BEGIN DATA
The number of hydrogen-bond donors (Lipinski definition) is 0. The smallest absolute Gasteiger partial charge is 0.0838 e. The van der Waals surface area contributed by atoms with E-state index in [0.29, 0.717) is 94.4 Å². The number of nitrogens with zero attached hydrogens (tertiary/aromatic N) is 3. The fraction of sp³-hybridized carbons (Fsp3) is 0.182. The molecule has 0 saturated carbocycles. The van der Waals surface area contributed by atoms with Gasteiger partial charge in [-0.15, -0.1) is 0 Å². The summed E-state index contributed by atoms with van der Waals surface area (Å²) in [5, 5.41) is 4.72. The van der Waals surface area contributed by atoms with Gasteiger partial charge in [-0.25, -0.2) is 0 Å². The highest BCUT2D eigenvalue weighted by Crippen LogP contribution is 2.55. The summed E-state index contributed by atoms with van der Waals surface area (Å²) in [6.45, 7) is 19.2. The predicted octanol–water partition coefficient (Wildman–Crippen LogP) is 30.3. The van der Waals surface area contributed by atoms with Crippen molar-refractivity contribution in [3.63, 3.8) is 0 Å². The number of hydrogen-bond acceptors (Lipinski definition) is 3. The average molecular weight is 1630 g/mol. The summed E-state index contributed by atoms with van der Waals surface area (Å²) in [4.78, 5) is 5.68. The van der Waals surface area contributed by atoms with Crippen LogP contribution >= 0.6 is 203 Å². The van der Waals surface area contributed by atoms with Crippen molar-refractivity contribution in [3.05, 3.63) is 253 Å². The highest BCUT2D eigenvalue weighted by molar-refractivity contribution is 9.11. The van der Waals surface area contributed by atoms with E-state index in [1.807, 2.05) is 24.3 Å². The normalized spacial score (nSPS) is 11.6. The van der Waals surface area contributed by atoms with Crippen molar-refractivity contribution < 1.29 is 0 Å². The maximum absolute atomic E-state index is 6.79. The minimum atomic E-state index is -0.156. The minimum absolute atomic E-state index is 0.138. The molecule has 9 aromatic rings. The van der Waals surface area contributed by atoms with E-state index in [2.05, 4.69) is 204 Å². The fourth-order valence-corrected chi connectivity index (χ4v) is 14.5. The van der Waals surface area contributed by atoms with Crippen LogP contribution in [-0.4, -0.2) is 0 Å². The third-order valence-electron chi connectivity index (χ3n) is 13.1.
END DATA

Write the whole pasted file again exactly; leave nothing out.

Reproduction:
The number of hydrogen-bond donors (Lipinski definition) is 0. The smallest absolute Gasteiger partial charge is 0.0838 e. The van der Waals surface area contributed by atoms with E-state index in [0.29, 0.717) is 94.4 Å². The number of nitrogens with zero attached hydrogens (tertiary/aromatic N) is 3. The fraction of sp³-hybridized carbons (Fsp3) is 0.182. The molecule has 0 saturated carbocycles. The van der Waals surface area contributed by atoms with Gasteiger partial charge in [-0.15, -0.1) is 0 Å². The summed E-state index contributed by atoms with van der Waals surface area (Å²) in [5, 5.41) is 4.72. The van der Waals surface area contributed by atoms with Gasteiger partial charge in [-0.25, -0.2) is 0 Å². The highest BCUT2D eigenvalue weighted by Crippen LogP contribution is 2.55. The summed E-state index contributed by atoms with van der Waals surface area (Å²) in [6.45, 7) is 19.2. The predicted octanol–water partition coefficient (Wildman–Crippen LogP) is 30.3. The van der Waals surface area contributed by atoms with Crippen molar-refractivity contribution in [3.63, 3.8) is 0 Å². The number of hydrogen-bond acceptors (Lipinski definition) is 3. The average molecular weight is 1630 g/mol. The summed E-state index contributed by atoms with van der Waals surface area (Å²) in [4.78, 5) is 5.68. The van der Waals surface area contributed by atoms with Crippen LogP contribution >= 0.6 is 203 Å². The van der Waals surface area contributed by atoms with Crippen molar-refractivity contribution in [3.05, 3.63) is 253 Å². The highest BCUT2D eigenvalue weighted by molar-refractivity contribution is 9.11. The van der Waals surface area contributed by atoms with E-state index in [1.807, 2.05) is 24.3 Å². The normalized spacial score (nSPS) is 11.6. The van der Waals surface area contributed by atoms with Crippen molar-refractivity contribution < 1.29 is 0 Å². The maximum absolute atomic E-state index is 6.79. The minimum atomic E-state index is -0.156. The minimum absolute atomic E-state index is 0.138. The molecule has 9 aromatic rings. The van der Waals surface area contributed by atoms with E-state index in [2.05, 4.69) is 204 Å². The fourth-order valence-corrected chi connectivity index (χ4v) is 14.5. The van der Waals surface area contributed by atoms with Crippen LogP contribution in [-0.4, -0.2) is 0 Å². The third-order valence-electron chi connectivity index (χ3n) is 13.1.